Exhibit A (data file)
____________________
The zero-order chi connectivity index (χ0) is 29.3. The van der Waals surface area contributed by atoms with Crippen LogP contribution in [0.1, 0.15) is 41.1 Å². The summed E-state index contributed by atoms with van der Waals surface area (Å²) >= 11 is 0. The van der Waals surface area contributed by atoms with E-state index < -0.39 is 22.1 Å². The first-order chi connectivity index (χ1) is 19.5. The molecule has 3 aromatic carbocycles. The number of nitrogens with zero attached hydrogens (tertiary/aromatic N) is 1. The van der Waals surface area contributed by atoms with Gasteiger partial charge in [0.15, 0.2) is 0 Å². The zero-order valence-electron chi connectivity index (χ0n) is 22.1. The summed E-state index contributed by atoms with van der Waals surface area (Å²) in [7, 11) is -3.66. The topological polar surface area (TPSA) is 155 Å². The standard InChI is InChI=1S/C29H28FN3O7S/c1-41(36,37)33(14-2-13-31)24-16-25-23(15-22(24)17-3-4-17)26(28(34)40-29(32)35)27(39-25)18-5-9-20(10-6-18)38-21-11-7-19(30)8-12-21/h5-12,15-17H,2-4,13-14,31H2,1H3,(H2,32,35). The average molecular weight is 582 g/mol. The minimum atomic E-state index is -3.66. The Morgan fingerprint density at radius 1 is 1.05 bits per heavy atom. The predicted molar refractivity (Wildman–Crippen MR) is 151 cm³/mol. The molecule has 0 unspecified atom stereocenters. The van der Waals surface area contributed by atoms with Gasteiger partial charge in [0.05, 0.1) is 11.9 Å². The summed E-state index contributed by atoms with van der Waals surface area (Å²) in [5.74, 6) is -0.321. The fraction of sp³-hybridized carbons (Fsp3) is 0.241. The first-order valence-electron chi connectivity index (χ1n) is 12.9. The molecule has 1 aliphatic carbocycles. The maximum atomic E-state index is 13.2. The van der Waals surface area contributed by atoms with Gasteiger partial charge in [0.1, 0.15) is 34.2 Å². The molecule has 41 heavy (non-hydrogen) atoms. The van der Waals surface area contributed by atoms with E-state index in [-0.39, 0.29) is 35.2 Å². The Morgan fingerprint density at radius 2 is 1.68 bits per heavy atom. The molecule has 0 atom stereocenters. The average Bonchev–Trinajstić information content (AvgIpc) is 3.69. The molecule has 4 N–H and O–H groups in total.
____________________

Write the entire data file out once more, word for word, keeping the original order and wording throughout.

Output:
The zero-order chi connectivity index (χ0) is 29.3. The van der Waals surface area contributed by atoms with Crippen LogP contribution in [0.1, 0.15) is 41.1 Å². The summed E-state index contributed by atoms with van der Waals surface area (Å²) >= 11 is 0. The van der Waals surface area contributed by atoms with E-state index < -0.39 is 22.1 Å². The first-order chi connectivity index (χ1) is 19.5. The molecule has 3 aromatic carbocycles. The number of nitrogens with zero attached hydrogens (tertiary/aromatic N) is 1. The van der Waals surface area contributed by atoms with Gasteiger partial charge in [0.15, 0.2) is 0 Å². The zero-order valence-electron chi connectivity index (χ0n) is 22.1. The summed E-state index contributed by atoms with van der Waals surface area (Å²) in [7, 11) is -3.66. The topological polar surface area (TPSA) is 155 Å². The standard InChI is InChI=1S/C29H28FN3O7S/c1-41(36,37)33(14-2-13-31)24-16-25-23(15-22(24)17-3-4-17)26(28(34)40-29(32)35)27(39-25)18-5-9-20(10-6-18)38-21-11-7-19(30)8-12-21/h5-12,15-17H,2-4,13-14,31H2,1H3,(H2,32,35). The average molecular weight is 582 g/mol. The minimum atomic E-state index is -3.66. The Morgan fingerprint density at radius 1 is 1.05 bits per heavy atom. The predicted molar refractivity (Wildman–Crippen MR) is 151 cm³/mol. The molecule has 0 unspecified atom stereocenters. The van der Waals surface area contributed by atoms with Gasteiger partial charge in [0.05, 0.1) is 11.9 Å². The summed E-state index contributed by atoms with van der Waals surface area (Å²) in [5.74, 6) is -0.321. The fraction of sp³-hybridized carbons (Fsp3) is 0.241. The first-order valence-electron chi connectivity index (χ1n) is 12.9. The molecule has 1 aliphatic carbocycles. The maximum atomic E-state index is 13.2. The van der Waals surface area contributed by atoms with Gasteiger partial charge in [0.1, 0.15) is 34.2 Å². The molecule has 41 heavy (non-hydrogen) atoms. The van der Waals surface area contributed by atoms with E-state index in [-0.39, 0.29) is 35.2 Å². The Morgan fingerprint density at radius 2 is 1.68 bits per heavy atom. The molecule has 0 atom stereocenters. The average Bonchev–Trinajstić information content (AvgIpc) is 3.69. The molecule has 4 N–H and O–H groups in total.